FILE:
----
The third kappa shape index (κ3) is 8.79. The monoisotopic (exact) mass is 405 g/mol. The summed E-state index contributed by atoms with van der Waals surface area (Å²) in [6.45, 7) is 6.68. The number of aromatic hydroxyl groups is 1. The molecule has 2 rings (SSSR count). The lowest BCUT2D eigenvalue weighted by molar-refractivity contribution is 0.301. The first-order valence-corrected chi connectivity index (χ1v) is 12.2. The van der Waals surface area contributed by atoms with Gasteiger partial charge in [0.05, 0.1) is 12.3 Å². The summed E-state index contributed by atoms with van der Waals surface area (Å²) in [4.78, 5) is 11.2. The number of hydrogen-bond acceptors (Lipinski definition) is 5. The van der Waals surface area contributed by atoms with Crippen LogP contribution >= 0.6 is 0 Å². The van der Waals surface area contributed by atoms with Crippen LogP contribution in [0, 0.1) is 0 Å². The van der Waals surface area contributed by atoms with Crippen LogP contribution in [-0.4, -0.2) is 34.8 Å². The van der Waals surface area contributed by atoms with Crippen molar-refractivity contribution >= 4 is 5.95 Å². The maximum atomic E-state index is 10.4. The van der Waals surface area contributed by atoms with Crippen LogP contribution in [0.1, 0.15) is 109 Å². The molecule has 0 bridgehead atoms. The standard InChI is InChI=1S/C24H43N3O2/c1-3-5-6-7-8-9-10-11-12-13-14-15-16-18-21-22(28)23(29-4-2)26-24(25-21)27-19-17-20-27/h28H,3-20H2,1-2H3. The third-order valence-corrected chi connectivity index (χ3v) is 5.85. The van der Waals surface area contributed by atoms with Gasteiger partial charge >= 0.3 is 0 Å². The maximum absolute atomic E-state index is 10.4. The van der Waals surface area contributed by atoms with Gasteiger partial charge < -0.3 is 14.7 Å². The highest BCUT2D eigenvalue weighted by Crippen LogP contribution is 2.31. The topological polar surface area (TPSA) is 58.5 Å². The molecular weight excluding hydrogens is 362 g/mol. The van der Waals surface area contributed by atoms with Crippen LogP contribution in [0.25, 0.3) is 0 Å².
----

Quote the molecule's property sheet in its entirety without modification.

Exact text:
The third kappa shape index (κ3) is 8.79. The monoisotopic (exact) mass is 405 g/mol. The summed E-state index contributed by atoms with van der Waals surface area (Å²) in [6.45, 7) is 6.68. The number of aromatic hydroxyl groups is 1. The molecule has 2 rings (SSSR count). The lowest BCUT2D eigenvalue weighted by molar-refractivity contribution is 0.301. The first-order valence-corrected chi connectivity index (χ1v) is 12.2. The van der Waals surface area contributed by atoms with Gasteiger partial charge in [0.05, 0.1) is 12.3 Å². The summed E-state index contributed by atoms with van der Waals surface area (Å²) in [4.78, 5) is 11.2. The number of hydrogen-bond acceptors (Lipinski definition) is 5. The van der Waals surface area contributed by atoms with Crippen LogP contribution >= 0.6 is 0 Å². The van der Waals surface area contributed by atoms with Crippen LogP contribution in [0, 0.1) is 0 Å². The van der Waals surface area contributed by atoms with Crippen LogP contribution in [-0.4, -0.2) is 34.8 Å². The van der Waals surface area contributed by atoms with Crippen molar-refractivity contribution >= 4 is 5.95 Å². The maximum atomic E-state index is 10.4. The van der Waals surface area contributed by atoms with Crippen LogP contribution in [0.1, 0.15) is 109 Å². The molecule has 0 bridgehead atoms. The standard InChI is InChI=1S/C24H43N3O2/c1-3-5-6-7-8-9-10-11-12-13-14-15-16-18-21-22(28)23(29-4-2)26-24(25-21)27-19-17-20-27/h28H,3-20H2,1-2H3. The third-order valence-corrected chi connectivity index (χ3v) is 5.85. The van der Waals surface area contributed by atoms with Gasteiger partial charge >= 0.3 is 0 Å². The maximum absolute atomic E-state index is 10.4. The van der Waals surface area contributed by atoms with Gasteiger partial charge < -0.3 is 14.7 Å². The highest BCUT2D eigenvalue weighted by Crippen LogP contribution is 2.31. The topological polar surface area (TPSA) is 58.5 Å². The molecular weight excluding hydrogens is 362 g/mol. The van der Waals surface area contributed by atoms with Crippen LogP contribution in [0.25, 0.3) is 0 Å².